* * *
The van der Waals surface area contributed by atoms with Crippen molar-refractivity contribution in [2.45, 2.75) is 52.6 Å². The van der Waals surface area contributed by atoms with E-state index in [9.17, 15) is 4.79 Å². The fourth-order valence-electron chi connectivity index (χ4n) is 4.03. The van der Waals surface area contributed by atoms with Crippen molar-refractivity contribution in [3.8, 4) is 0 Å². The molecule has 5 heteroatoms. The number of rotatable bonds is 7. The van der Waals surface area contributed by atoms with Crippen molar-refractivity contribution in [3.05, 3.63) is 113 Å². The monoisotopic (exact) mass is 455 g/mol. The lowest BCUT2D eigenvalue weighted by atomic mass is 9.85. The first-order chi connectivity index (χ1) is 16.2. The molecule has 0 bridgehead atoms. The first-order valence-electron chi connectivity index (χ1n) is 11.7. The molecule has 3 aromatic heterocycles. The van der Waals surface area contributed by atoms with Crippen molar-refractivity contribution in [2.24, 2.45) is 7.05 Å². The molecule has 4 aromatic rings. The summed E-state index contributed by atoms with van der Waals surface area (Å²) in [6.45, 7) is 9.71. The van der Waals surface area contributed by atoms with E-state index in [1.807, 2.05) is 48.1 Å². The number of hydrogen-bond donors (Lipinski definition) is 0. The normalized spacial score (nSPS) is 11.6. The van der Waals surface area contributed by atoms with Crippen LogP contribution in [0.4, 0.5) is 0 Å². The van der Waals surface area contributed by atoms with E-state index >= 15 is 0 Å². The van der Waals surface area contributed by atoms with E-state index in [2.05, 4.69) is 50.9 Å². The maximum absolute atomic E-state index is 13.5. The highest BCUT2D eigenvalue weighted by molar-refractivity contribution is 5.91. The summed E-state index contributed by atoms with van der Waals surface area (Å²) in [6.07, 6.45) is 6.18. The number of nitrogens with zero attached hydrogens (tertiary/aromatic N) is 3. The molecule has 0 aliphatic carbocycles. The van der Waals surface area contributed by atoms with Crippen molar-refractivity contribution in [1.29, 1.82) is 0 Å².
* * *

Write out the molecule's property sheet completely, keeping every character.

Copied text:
The van der Waals surface area contributed by atoms with Crippen molar-refractivity contribution in [2.45, 2.75) is 52.6 Å². The van der Waals surface area contributed by atoms with E-state index in [9.17, 15) is 4.79 Å². The fourth-order valence-electron chi connectivity index (χ4n) is 4.03. The van der Waals surface area contributed by atoms with Crippen molar-refractivity contribution in [3.8, 4) is 0 Å². The molecule has 5 heteroatoms. The number of rotatable bonds is 7. The van der Waals surface area contributed by atoms with Crippen molar-refractivity contribution in [3.05, 3.63) is 113 Å². The monoisotopic (exact) mass is 455 g/mol. The lowest BCUT2D eigenvalue weighted by atomic mass is 9.85. The first-order chi connectivity index (χ1) is 16.2. The molecule has 0 bridgehead atoms. The first-order valence-electron chi connectivity index (χ1n) is 11.7. The molecule has 3 aromatic heterocycles. The van der Waals surface area contributed by atoms with Crippen molar-refractivity contribution in [2.24, 2.45) is 7.05 Å². The molecule has 4 aromatic rings. The summed E-state index contributed by atoms with van der Waals surface area (Å²) in [6.45, 7) is 9.71. The van der Waals surface area contributed by atoms with E-state index in [1.807, 2.05) is 48.1 Å². The number of hydrogen-bond donors (Lipinski definition) is 0. The normalized spacial score (nSPS) is 11.6. The van der Waals surface area contributed by atoms with Crippen LogP contribution in [0.4, 0.5) is 0 Å². The van der Waals surface area contributed by atoms with E-state index >= 15 is 0 Å². The van der Waals surface area contributed by atoms with E-state index in [2.05, 4.69) is 50.9 Å². The maximum absolute atomic E-state index is 13.5. The highest BCUT2D eigenvalue weighted by molar-refractivity contribution is 5.91. The summed E-state index contributed by atoms with van der Waals surface area (Å²) in [6.07, 6.45) is 6.18. The number of nitrogens with zero attached hydrogens (tertiary/aromatic N) is 3. The molecule has 0 aliphatic carbocycles. The van der Waals surface area contributed by atoms with Crippen molar-refractivity contribution in [1.29, 1.82) is 0 Å².